- TSH: TSH is your overall measure of thyroid stimulation. Your thyroid affects your metabolism, energy, weight, and temperature control.
- hs-CRP: hs-CRP is a protein your liver produces in response to inflammation in the body. Chronic inflammation is associated with many chronic diseases. Elevated CRP levels are associated with increased risk for cancer, Alzheimer’s, diabetes, cardiovascular disease, and even autoimmune diseases, lupus, and rheumatoid arthritis. hs-CRP is one of the best indicators of inflammation.
- hbA1c: hbA1c measures your average blood sugar over the last few months offering a more accurate assessment of diabetes risk than a single blood sugar test.
- Cortisol: Cortisol is commonly referred to as the “stress hormone.” While a little spike of cortisol is good – and natural – in response to short-term stressors, cortisol can become a problem when the body starts making too much, too often.
How to go further: Create and write down in your calendar the schedule you will follow for proactively checking in on your biomarkers. We recommend a re-assessment every 120 days.
Money-saving tip: If you sign up for all of your packages before January 31, 2019, you can take advantage of our multi-package discount. The markers listed above are in our main and specialty diagnostics packages. Get healthy and save some cash while you’re at it.
Related reading: 6 Things to Do As Soon As Your Blood Test Results Come Back
5. Pick just one meal to remove added sugar.
Why: Consuming added sugar can contribute or lead to blood sugar spikes, which can increase:
- Insulin resistance
- Weight gain
- Non-alcoholic fatty liver disease
Even if you’re swearing off desserts for a while, sugar can find its way into everyday food items like flavored coconut waters, yogurt, salsa, and energy bars.
How to go further: Pick a week coming up to journal your meals, drinks, and snacks while reading labels, as a way of observing how much sugar you’re consuming and when throughout the day. Once you have an overview of your eating habits, you can pick areas to reduce, one at a time.
For reference, the 2015-2020 Dietary Guidelines for Americans recommend that “added sugars make up no more than 10 percent of your daily calories. For a 2,000-calorie diet, that means no more than 200 calories a day should come from added sugars.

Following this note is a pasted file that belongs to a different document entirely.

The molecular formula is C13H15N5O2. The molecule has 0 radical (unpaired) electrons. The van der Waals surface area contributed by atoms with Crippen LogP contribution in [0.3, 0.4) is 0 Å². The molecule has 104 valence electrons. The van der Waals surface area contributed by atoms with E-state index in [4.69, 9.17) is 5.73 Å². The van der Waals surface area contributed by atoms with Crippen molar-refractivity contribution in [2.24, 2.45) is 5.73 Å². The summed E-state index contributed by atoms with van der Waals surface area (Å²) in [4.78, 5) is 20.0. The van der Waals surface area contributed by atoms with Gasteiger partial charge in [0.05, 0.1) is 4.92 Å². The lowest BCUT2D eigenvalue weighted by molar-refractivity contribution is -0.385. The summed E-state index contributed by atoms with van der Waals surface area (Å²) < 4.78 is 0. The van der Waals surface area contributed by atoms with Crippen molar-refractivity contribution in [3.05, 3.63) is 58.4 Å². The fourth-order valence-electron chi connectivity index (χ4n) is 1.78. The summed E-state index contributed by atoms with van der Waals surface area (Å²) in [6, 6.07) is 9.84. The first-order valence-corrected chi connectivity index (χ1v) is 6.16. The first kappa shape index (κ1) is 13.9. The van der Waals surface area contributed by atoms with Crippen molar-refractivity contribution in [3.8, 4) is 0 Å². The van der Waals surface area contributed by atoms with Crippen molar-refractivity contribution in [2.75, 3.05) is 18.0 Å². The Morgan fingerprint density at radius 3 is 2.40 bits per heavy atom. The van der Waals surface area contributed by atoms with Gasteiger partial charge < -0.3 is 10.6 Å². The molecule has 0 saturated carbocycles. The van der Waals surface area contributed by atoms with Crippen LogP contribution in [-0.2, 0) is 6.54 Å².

The American Heart Association advises a stricter limit for added sugars — no more than 100 calories a day for most women and no more than 150 calories a day for most men. That’s about 6 teaspoons of sugar for women and 9 for men. One teaspoon of sugar has about 16 calories.
To put this into perspective, a 12-ounce can of regular soda has about 160 calories, or about 10 teaspoons, of sugar.”
6. Power down devices one hour before bedtime.
Why: According to the American Academy of Ophthalmology, blue light emitted by devices affects the body’s circadian rhythm, our natural wake and sleep cycle. “Too much blue light exposure late at night from your phone, tablet or computer can make it harder to get to sleep.” In this 2015 study, participants reading a light-emitting eBook took longer to fall asleep and had reduced evening sleepiness, reduced melatonin secretion, later timing of their circadian clock, and reduced next-morning alertness
Why is sleep so important? Because while one sleepless night won’t hurt, chronic sleep deprivation can take a toll on the body in the form of:
- Fatigue, stress, irritability, cognitive impairment, imbalanced mood, memory loss, and lowered immunity.
- High blood pressure, heart disease, obesity, and diabetes.
- Overeating; people who don’t get enough sleep have too much of the hormone that triggers hunger (ghrelin) and too little of the one that tells the body it’s full and to stop eating (leptin).
How to go further: Create a step-by-step “get ready for bed” routine for yourself and then follow it as consistently as you can. Include all the steps you want – how you get ready for bed, when you adjust the lights, and even what time you limit your phone/laptop/TV/social media use.
Related reading: Tired all the time or suffering from poor quality sleep? Check out 4 reasons that could explain why.
How WellnessFX Can Help
You can only change what you can see. Whether you’re trying to lose weight, improve your fitness performance, or just deciding to take control of your overall health, WellnessFX has you covered; even our most basic package includes more tests than the routine checkup.
The posts on this blog are for information only, and are not intended to substitute for a doctor-patient or other healthcare professional-patient relationship nor do they constitute medical or healthcare advice of any kind. Any information in these posts should not be acted upon without consideration of primary source material and professional input from one's own healthcare professionals.